Notice, however, that even though this is not a terribly flexible UI (you can only really execute queries against their database of what is on the internet) it does not lack power. On the conceptual level think about the awakened grains of sand that Jon Udell proposed and Lissy experimented with…this is sort of flexible, but it is still taking advantage of executing queries on the internet (albeit a bit more interestingly). On a sheer computational level the number of computers that are involved in executing a query and returning results is mind-boggling. On a social level think of all of the aspects of life that have changed because of this simple interface and it’s many abstractions.

How do you understand and uncover all of the metaphors and abstractions?

Unfortunately, you really have to have inside knowledge of how everything works.  I do not know how a google query works…but I have some idea based on educated guesses.

The purpose of my project is to change this a little bit.  I eventually intend to unpack the metaphors and abstractions that are used in important interfaces like Google and Facebook. The deliverable, or the thing that I made for this class, is a series of mockups of how I am thinking of implement such a system. Dioramas for interfaces, like the one that I am proposing, are becoming increasingly important.  This increased importance is mostly due to the very purpose of user interfaces…user interfaces are built to create an illusion of simplicity (which I think is necessary). Just because the interface is simple, does not mean that what is happening behind the interface is simple. Just because the interface is not flexible, does not mean that the tool is not extremely powerful. Think back to our discussion about conundrums in data space…for some reason many of us thought that Twitter was more flexible than Facebook…even though the interfaces do not suggest this at all. How powerful has Twitter been socially, even though the only thing you really do on it is publish short snippets of text. How many of us really have an understanding of the consequences of our actions on a computer? I am sure that I do not fully understand the consequences of using different interfaces.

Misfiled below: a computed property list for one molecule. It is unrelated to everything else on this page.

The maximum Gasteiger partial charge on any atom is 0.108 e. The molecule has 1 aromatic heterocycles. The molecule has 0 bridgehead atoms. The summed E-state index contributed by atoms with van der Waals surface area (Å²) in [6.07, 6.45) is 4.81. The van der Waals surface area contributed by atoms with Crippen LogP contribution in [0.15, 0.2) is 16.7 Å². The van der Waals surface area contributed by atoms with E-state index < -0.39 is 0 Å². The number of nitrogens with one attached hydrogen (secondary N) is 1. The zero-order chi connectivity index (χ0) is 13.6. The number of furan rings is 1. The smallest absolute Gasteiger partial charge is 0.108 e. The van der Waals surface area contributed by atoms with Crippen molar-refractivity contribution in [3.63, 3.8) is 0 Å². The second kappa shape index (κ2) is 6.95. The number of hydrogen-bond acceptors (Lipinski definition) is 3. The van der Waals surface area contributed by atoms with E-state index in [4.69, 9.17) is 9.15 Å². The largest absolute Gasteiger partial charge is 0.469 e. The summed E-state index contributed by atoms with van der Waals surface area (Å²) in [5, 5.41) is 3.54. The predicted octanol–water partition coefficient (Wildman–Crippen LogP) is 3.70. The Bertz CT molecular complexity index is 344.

So onto my system…well let’s wait till after class ;P

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Mindframes

After presenting today in class, Lissy and I wanted to post our comic on our class blog so that you all can dive deeper into the material similarly to how we did while completing the project. Enjoy :D

 

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thank you, it’s been an interesting, recursive, meta-journey

My journey with the Meta-team started out as a confused one. Confused as in “I have no idea what a “meta-team” is”. It was also a little horrifying when Dr. Campbell said he didn’t have a clear idea about it either. Essentially, we were told to be “participating observer”, which was a very interesting concept. In order to observe something, we must be “outside” of it looking in. However, in order to be participants, we must in “inside” the something, doing whatever it is.

Meta- (from Greek: μετά = “after”, “beyond”, “adjacent”, “self”).

So, the Meta-team is the team about the TEAM. Our project is ourselves. We are to be engaged and participatory, yet able to remove ourselves from the class and view ourselves and what is going on from the outside. This is daunting and comforting at the same time to me. To be honest, it is sometimes nice to be told what our project is, since I really didn’t have a clue what I would have done. Yet, this is daunting because even though we know (vaguely) what we aim to accomplished, we had so idea how to go about doing it.